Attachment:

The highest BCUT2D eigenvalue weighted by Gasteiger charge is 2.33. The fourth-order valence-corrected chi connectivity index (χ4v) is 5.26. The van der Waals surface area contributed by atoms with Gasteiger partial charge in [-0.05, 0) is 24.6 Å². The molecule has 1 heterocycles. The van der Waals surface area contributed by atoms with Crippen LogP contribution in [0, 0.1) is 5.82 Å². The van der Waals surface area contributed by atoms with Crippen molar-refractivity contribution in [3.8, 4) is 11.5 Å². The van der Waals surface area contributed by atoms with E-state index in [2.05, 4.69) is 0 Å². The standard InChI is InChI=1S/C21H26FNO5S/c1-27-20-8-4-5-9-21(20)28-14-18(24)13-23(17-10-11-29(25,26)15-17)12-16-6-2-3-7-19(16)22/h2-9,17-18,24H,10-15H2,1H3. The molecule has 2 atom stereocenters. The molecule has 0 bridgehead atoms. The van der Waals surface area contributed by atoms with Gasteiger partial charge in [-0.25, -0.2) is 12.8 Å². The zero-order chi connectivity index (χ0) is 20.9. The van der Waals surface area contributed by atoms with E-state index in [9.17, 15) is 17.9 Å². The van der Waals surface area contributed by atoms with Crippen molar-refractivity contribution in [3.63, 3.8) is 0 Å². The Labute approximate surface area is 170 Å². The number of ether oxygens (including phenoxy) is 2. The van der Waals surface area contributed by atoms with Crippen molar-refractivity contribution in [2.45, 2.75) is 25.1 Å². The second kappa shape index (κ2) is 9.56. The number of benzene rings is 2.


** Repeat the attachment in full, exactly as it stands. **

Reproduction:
The highest BCUT2D eigenvalue weighted by Gasteiger charge is 2.33. The fourth-order valence-corrected chi connectivity index (χ4v) is 5.26. The van der Waals surface area contributed by atoms with Gasteiger partial charge in [-0.05, 0) is 24.6 Å². The molecule has 1 heterocycles. The van der Waals surface area contributed by atoms with Crippen LogP contribution in [0, 0.1) is 5.82 Å². The van der Waals surface area contributed by atoms with Crippen molar-refractivity contribution in [3.8, 4) is 11.5 Å². The van der Waals surface area contributed by atoms with E-state index in [2.05, 4.69) is 0 Å². The standard InChI is InChI=1S/C21H26FNO5S/c1-27-20-8-4-5-9-21(20)28-14-18(24)13-23(17-10-11-29(25,26)15-17)12-16-6-2-3-7-19(16)22/h2-9,17-18,24H,10-15H2,1H3. The molecule has 2 atom stereocenters. The molecule has 0 bridgehead atoms. The van der Waals surface area contributed by atoms with Gasteiger partial charge in [-0.25, -0.2) is 12.8 Å². The zero-order chi connectivity index (χ0) is 20.9. The van der Waals surface area contributed by atoms with E-state index in [9.17, 15) is 17.9 Å². The van der Waals surface area contributed by atoms with Crippen molar-refractivity contribution in [3.63, 3.8) is 0 Å². The Labute approximate surface area is 170 Å². The number of ether oxygens (including phenoxy) is 2. The van der Waals surface area contributed by atoms with Crippen molar-refractivity contribution in [2.45, 2.75) is 25.1 Å². The second kappa shape index (κ2) is 9.56. The number of benzene rings is 2.